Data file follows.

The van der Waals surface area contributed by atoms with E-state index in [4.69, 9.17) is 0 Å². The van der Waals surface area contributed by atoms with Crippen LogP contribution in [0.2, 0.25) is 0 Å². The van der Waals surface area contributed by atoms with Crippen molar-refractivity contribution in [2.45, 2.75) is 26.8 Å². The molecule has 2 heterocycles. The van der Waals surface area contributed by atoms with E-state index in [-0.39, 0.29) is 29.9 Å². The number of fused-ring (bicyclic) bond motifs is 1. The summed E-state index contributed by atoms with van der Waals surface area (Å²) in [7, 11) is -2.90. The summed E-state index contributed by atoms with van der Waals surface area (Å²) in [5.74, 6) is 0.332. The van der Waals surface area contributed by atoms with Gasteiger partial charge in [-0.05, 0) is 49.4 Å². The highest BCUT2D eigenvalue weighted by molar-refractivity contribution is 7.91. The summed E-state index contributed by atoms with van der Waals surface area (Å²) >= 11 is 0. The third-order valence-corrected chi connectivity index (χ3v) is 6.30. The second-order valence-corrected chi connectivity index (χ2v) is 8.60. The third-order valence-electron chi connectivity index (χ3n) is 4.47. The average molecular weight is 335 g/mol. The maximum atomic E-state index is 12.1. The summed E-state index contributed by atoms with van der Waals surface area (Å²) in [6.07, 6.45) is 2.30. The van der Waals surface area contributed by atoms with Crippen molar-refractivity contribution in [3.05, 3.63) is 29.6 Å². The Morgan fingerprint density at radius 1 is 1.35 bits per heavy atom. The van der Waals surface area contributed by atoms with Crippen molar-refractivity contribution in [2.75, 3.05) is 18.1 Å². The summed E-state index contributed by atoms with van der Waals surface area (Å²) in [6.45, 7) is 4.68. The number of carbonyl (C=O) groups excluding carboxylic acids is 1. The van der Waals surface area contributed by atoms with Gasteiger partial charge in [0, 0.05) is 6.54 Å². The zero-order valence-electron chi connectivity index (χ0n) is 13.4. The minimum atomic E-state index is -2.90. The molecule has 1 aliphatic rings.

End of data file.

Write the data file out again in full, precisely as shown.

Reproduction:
The van der Waals surface area contributed by atoms with E-state index in [4.69, 9.17) is 0 Å². The van der Waals surface area contributed by atoms with Crippen LogP contribution in [0.2, 0.25) is 0 Å². The van der Waals surface area contributed by atoms with Crippen molar-refractivity contribution in [2.45, 2.75) is 26.8 Å². The molecule has 2 heterocycles. The van der Waals surface area contributed by atoms with E-state index in [-0.39, 0.29) is 29.9 Å². The number of fused-ring (bicyclic) bond motifs is 1. The summed E-state index contributed by atoms with van der Waals surface area (Å²) in [7, 11) is -2.90. The summed E-state index contributed by atoms with van der Waals surface area (Å²) in [5.74, 6) is 0.332. The van der Waals surface area contributed by atoms with Gasteiger partial charge in [-0.05, 0) is 49.4 Å². The highest BCUT2D eigenvalue weighted by molar-refractivity contribution is 7.91. The summed E-state index contributed by atoms with van der Waals surface area (Å²) >= 11 is 0. The third-order valence-corrected chi connectivity index (χ3v) is 6.30. The second-order valence-corrected chi connectivity index (χ2v) is 8.60. The third-order valence-electron chi connectivity index (χ3n) is 4.47. The average molecular weight is 335 g/mol. The maximum atomic E-state index is 12.1. The summed E-state index contributed by atoms with van der Waals surface area (Å²) in [6.07, 6.45) is 2.30. The van der Waals surface area contributed by atoms with Crippen molar-refractivity contribution in [3.05, 3.63) is 29.6 Å². The Morgan fingerprint density at radius 1 is 1.35 bits per heavy atom. The van der Waals surface area contributed by atoms with Crippen molar-refractivity contribution in [2.75, 3.05) is 18.1 Å². The summed E-state index contributed by atoms with van der Waals surface area (Å²) in [6.45, 7) is 4.68. The number of carbonyl (C=O) groups excluding carboxylic acids is 1. The van der Waals surface area contributed by atoms with Gasteiger partial charge in [0, 0.05) is 6.54 Å². The zero-order valence-electron chi connectivity index (χ0n) is 13.4. The minimum atomic E-state index is -2.90. The molecule has 1 aliphatic rings.